And there are plenty of colors beyond white.
Subway tile can be ceramic, porcelain, marble, glass, or cement.
In the blue kitchen above, you can see how a reflective subway tile will really bounce the light around.
In the kitchen above, the tile appears more matte and subdued.
Even if you know for sure you want subway tile, it’s a good idea to look at lots of images online (expand them!) to determine what size subway tile appeals to your eye.
Then get a sample to view in the kitchen with your cabinets and counters to be sure you like the scale.
Traditional Handpainted & Handmade Tile
While most folks want something fairly neutral for their kitchen’s backsplash (like the handmade Zellige above), adding patterned tile to a particular area (like behind the range) can be beautiful.
How much of the handmade or handcrafted tile you decide to use is a subjective matter. Sometimes bold is the way to go if you know you’ll never tire of the pattern!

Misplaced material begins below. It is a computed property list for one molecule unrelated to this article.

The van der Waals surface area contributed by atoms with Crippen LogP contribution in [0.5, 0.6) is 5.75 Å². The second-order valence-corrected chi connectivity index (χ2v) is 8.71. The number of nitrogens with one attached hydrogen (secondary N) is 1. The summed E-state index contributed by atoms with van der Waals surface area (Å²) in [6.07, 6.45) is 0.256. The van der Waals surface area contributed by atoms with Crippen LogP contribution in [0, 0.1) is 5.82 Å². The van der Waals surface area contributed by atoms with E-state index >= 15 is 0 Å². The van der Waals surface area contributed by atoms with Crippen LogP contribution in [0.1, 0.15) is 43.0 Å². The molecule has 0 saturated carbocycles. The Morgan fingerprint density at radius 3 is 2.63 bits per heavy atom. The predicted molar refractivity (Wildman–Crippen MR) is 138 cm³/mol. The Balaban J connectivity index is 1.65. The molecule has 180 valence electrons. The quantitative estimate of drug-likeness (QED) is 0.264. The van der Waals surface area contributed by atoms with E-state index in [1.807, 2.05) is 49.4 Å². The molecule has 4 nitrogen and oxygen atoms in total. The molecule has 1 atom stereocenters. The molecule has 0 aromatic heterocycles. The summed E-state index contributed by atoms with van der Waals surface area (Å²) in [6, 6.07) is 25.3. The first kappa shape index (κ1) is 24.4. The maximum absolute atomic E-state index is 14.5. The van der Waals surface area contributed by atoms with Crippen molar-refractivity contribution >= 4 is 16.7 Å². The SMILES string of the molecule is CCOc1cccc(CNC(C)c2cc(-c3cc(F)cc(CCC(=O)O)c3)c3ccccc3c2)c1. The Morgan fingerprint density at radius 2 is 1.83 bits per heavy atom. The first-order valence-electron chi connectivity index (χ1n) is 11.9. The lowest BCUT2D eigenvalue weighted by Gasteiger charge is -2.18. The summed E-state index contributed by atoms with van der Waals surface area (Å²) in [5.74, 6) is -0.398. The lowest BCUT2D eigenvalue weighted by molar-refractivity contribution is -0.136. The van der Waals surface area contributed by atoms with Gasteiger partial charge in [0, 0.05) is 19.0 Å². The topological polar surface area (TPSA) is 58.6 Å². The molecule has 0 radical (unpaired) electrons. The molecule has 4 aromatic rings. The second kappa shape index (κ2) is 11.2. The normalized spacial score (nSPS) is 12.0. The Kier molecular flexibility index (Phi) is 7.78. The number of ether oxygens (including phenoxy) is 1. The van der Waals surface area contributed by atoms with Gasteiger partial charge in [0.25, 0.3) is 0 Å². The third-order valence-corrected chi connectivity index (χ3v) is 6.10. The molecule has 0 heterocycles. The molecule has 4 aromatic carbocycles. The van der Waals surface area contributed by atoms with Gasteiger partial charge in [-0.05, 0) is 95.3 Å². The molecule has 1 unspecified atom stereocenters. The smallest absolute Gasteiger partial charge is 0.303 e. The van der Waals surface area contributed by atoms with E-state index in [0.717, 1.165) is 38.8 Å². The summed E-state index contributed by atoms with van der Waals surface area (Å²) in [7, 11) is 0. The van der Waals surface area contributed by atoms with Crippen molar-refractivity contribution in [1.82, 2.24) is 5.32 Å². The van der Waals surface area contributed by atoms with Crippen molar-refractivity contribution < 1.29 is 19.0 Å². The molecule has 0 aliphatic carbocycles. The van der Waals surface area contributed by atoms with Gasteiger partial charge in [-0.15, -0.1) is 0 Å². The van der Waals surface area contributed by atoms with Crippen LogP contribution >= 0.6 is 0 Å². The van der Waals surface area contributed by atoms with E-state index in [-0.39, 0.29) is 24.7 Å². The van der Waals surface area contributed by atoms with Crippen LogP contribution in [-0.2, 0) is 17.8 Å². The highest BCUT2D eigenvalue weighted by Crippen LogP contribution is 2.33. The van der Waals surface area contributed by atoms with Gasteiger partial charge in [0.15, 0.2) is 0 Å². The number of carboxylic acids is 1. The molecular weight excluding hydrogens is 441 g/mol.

And sometimes budget will dictate how much of a handmade tile you’ll use.
A checkered pattern is one of those timeless classics that is as relevant now as it was a century ago.
Stone or Quartz Same as Countertop
A custom marble, granite, or quartz backsplash can be beautiful when you want to repeat the same material.
If you’re a DIYer, it can also save a lot of labor to get countertops AND backsplash installed by someone else in one fell swoop.
Let’s face it. Choosing a tile or material to coordinate with your countertop material can be challenging so having a sure thing decided is one less headache!
I independently selected products in this post—if you buy from one of my links, I may earn a commission.
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I love your blog. Just love it. Ann
Thanks for being here! Yay! 🙂 Have a lovely weekend.